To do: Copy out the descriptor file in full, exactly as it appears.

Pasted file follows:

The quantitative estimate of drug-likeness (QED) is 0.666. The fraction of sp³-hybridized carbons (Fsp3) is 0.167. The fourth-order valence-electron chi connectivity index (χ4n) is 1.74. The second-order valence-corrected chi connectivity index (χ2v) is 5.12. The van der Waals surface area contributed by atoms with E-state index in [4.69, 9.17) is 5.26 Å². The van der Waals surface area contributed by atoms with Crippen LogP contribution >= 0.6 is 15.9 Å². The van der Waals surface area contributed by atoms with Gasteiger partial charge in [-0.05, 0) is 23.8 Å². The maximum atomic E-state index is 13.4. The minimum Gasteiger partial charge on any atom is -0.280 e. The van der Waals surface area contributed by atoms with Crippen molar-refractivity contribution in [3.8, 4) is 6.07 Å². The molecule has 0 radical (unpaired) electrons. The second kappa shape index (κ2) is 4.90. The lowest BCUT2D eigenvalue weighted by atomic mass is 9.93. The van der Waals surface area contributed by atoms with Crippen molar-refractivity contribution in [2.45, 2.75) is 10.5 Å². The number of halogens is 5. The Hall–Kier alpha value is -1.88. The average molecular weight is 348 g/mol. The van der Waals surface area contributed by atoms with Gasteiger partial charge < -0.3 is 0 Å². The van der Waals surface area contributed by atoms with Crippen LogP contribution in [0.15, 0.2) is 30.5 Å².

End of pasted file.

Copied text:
The quantitative estimate of drug-likeness (QED) is 0.666. The fraction of sp³-hybridized carbons (Fsp3) is 0.167. The fourth-order valence-electron chi connectivity index (χ4n) is 1.74. The second-order valence-corrected chi connectivity index (χ2v) is 5.12. The van der Waals surface area contributed by atoms with E-state index in [4.69, 9.17) is 5.26 Å². The van der Waals surface area contributed by atoms with Crippen LogP contribution >= 0.6 is 15.9 Å². The van der Waals surface area contributed by atoms with Gasteiger partial charge in [-0.05, 0) is 23.8 Å². The maximum atomic E-state index is 13.4. The minimum Gasteiger partial charge on any atom is -0.280 e. The van der Waals surface area contributed by atoms with Crippen molar-refractivity contribution in [3.8, 4) is 6.07 Å². The molecule has 0 radical (unpaired) electrons. The second kappa shape index (κ2) is 4.90. The lowest BCUT2D eigenvalue weighted by atomic mass is 9.93. The van der Waals surface area contributed by atoms with Crippen molar-refractivity contribution in [2.45, 2.75) is 10.5 Å². The number of halogens is 5. The Hall–Kier alpha value is -1.88. The average molecular weight is 348 g/mol. The van der Waals surface area contributed by atoms with Gasteiger partial charge < -0.3 is 0 Å². The van der Waals surface area contributed by atoms with Crippen LogP contribution in [0.15, 0.2) is 30.5 Å².